For executing a hazardous task, Sergeant Eugene L. fill made a substantial contribution to the success of the operation in a most unusual manner. When his unit was attacking a strong enemy position in the emplacement of a disabled five-inch gun, the tripod of his machine gun was damaged beyond further use. Knowing that the fire power of his weapon was vitally needed at this stage of the attack, he cradled the weapon in his arms and with complete disregard for his own safety, exposed himself to heavy enemy of a machine-gun fire in order to fire his gun effectively from kneeling position. Tracers from his weapon ignited a owder magazine in the enemy position which was thus destroyed.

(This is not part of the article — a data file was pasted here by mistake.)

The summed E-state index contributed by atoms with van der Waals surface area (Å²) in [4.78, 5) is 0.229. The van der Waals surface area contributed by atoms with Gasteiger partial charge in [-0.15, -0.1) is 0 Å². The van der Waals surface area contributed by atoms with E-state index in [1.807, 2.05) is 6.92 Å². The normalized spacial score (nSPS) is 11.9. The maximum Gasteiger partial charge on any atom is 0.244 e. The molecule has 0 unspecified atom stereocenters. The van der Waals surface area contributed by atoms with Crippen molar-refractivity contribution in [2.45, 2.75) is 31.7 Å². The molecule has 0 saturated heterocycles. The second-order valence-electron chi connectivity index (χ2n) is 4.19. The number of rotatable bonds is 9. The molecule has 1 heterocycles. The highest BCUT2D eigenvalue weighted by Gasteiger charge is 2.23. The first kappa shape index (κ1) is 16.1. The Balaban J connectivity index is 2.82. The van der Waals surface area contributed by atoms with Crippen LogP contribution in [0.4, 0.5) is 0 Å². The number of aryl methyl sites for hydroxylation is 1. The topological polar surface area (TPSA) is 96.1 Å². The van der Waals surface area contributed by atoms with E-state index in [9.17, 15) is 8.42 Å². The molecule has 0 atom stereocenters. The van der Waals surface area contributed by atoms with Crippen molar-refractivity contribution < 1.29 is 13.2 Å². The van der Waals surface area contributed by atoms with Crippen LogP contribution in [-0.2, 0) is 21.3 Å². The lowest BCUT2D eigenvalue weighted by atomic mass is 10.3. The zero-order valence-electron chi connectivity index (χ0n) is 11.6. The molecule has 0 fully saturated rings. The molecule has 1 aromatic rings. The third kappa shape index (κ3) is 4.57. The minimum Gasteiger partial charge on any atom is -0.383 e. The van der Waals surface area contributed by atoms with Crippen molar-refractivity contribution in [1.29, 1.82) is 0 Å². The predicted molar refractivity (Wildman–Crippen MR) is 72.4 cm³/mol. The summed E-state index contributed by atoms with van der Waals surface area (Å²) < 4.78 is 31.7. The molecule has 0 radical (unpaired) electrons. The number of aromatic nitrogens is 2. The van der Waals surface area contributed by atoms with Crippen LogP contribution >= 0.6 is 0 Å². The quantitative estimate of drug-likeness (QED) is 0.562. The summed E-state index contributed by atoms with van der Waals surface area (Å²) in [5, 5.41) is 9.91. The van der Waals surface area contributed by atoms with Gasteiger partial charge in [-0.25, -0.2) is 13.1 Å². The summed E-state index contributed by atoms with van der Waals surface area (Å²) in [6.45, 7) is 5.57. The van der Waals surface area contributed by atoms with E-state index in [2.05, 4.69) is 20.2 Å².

But as a two-man army, Sergeant Clarence E. Petrie and his platoon leader are in a class lo themselves. The Japanese were in possession of many strong pillboxes and dugouts on the beach: these were causing heavy casualties among Marines attempting to gain the beach by wading through the shallow waters. Petrie, accompanied only by the officer, voluntarily assisted in attacking and destroying four of the strong enemy positions. He helped put a 75mm. pack-howitzer in position to fire on the first pillbox and helped to load the howitzer in the face of heavy machine-gun fire. He then with the lieutenant rushed the position and entered it to ascertain if all the Japanese were dead. Without hesitation they attacked four large pillboxes connected together by trenches. They attacked the first position in the face of heavy machine-gun fire, and under the cover of the accurate and steady fire of Petrie, the pillbox was gained and a number of hand grenades and TNT tossed in, after which both men entered to finish off the enemy. By way of the connecting trenches, they made an assault on the second position and killed its occupants. They then attacked the third position, and after throwing grenades and TNT inside, they entered to mop up. Two Japanese were discovered and killed by grenades before the lieutenant was seriously wounded by a Japanese grenade. Without hesitation, and at great risk of his own life, Petrie dragged the officer outside to safety and carried him back to the aid station.